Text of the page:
Question: Are there any known parallels between elements of Joseph's interpretation of Facsimile 3 with other ancient texts?

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Question: Are there any known parallels between elements of Joseph's interpretation of Facsimile 3 with other ancient texts?

The following parallels exist between Joseph's interpretations and other ancient texts

Abraham sitting upon Pharoah's throne by politeness of the King (Fig 1)

The Qisas includes an account of Abraham being seated next to a king. [1]

Other traditions that state that Abraham sat on a king's throne:

  • Al-Kisa'i 170, p. 396
  • Al-Rabhguzi 64-65, 69, pp. 449-50, 451-52
  • Babylonian Talmud Sanhedrin 108b, p. 122
  • Book of Jasher 15:22, p. 153
  • Midrash Rabbah Genesis 42:5, 55:6, pp. 97,101; Deuteronomy 2:33, p. 112; Ecclesiastes 4:14.1, p. 114
  • Tanna debe Eliyahu 8-9, p. 76

There is also evidence of semitic adaptation of Osiris to represent Abraham:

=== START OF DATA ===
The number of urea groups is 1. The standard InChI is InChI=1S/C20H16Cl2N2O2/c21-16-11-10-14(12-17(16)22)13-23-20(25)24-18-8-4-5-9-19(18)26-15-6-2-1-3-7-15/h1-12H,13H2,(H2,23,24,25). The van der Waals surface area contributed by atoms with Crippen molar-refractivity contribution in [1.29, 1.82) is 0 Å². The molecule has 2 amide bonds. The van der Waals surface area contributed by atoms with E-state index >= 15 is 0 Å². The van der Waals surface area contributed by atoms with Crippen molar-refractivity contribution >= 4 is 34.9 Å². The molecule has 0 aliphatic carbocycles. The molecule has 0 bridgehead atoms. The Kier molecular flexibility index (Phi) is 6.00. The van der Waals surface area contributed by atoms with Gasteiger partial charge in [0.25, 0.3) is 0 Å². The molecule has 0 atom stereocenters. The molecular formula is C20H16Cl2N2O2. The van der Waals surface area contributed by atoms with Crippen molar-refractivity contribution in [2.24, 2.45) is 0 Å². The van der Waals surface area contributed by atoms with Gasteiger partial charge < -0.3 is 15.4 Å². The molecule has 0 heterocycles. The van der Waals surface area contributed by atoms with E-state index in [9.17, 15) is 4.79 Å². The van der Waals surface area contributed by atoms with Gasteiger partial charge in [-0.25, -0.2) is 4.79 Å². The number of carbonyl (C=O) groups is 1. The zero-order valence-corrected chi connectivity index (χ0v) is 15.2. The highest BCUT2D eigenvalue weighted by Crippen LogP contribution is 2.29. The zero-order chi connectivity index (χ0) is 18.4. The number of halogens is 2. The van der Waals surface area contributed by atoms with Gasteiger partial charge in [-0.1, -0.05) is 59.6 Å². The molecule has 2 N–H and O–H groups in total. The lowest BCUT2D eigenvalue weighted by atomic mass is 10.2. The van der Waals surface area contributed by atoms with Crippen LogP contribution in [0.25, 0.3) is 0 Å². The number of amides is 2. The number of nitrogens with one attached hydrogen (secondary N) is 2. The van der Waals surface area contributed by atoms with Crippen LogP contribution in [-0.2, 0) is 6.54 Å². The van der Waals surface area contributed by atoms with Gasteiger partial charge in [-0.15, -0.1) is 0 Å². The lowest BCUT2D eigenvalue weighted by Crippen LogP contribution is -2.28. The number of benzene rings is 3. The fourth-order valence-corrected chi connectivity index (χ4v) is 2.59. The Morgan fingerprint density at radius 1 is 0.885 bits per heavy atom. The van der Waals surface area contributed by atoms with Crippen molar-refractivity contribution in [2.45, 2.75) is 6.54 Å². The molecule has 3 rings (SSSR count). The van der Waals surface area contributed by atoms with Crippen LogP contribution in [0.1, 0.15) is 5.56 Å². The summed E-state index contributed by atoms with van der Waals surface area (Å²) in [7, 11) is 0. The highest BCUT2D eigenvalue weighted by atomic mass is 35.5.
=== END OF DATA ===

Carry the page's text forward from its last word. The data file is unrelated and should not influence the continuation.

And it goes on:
Kevin Barney:

The adaptation of an Egyptian psychostasy vignette from chapter 125 of the Book of the Dead in the judgment scene of the Testament of Abraham, the adaptation of the Egyptian original underlying the Demotic Story of Setna in a Jewish popular version (replacing Osiris with Abraham), and the adaptation of a hypocephalus in the Apocalypse of Abraham provide a stunning glimpse of how J-red, living and working in the same era, may have adapted vignettes from a Book of Breathings and a hypocephalus as illustrations of the Book of Abraham, which had come under his care as a part of the ancient transmission of the text. In my view, the Semitic Adaptation theory turns the facsimiles and their interpretations from a perceived weakness of the Book of Abraham into a real strength.[2]

Hugh Nibley: